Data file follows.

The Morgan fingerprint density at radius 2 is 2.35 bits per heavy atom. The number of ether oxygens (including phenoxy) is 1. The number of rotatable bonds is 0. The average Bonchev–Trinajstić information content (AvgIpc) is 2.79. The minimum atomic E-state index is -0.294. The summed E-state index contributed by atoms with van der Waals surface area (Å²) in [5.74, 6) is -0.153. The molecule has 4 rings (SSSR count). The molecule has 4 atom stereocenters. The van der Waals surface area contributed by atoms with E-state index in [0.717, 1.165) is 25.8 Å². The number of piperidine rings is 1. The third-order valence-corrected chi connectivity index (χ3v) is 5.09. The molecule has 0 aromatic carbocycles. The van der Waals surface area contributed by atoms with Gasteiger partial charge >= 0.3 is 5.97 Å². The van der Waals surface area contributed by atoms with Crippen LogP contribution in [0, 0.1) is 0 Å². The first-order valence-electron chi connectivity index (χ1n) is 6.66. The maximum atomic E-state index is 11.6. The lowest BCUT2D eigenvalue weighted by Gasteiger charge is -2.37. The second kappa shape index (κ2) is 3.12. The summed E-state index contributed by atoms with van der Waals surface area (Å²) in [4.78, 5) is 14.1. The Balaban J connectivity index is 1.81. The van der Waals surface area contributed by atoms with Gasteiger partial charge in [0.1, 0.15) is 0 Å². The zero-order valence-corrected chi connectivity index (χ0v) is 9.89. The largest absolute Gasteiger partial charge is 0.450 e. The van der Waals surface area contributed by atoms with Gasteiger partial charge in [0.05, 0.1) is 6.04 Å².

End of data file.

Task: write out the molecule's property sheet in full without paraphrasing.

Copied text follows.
The Morgan fingerprint density at radius 2 is 2.35 bits per heavy atom. The number of ether oxygens (including phenoxy) is 1. The number of rotatable bonds is 0. The average Bonchev–Trinajstić information content (AvgIpc) is 2.79. The minimum atomic E-state index is -0.294. The summed E-state index contributed by atoms with van der Waals surface area (Å²) in [5.74, 6) is -0.153. The molecule has 4 rings (SSSR count). The molecule has 4 atom stereocenters. The van der Waals surface area contributed by atoms with E-state index in [0.717, 1.165) is 25.8 Å². The number of piperidine rings is 1. The third-order valence-corrected chi connectivity index (χ3v) is 5.09. The molecule has 0 aromatic carbocycles. The van der Waals surface area contributed by atoms with Gasteiger partial charge >= 0.3 is 5.97 Å². The van der Waals surface area contributed by atoms with Crippen LogP contribution in [0, 0.1) is 0 Å². The first-order valence-electron chi connectivity index (χ1n) is 6.66. The maximum atomic E-state index is 11.6. The lowest BCUT2D eigenvalue weighted by Gasteiger charge is -2.37. The second kappa shape index (κ2) is 3.12. The summed E-state index contributed by atoms with van der Waals surface area (Å²) in [4.78, 5) is 14.1. The Balaban J connectivity index is 1.81. The van der Waals surface area contributed by atoms with Gasteiger partial charge in [0.1, 0.15) is 0 Å². The zero-order valence-corrected chi connectivity index (χ0v) is 9.89. The largest absolute Gasteiger partial charge is 0.450 e. The van der Waals surface area contributed by atoms with Gasteiger partial charge in [0.05, 0.1) is 6.04 Å².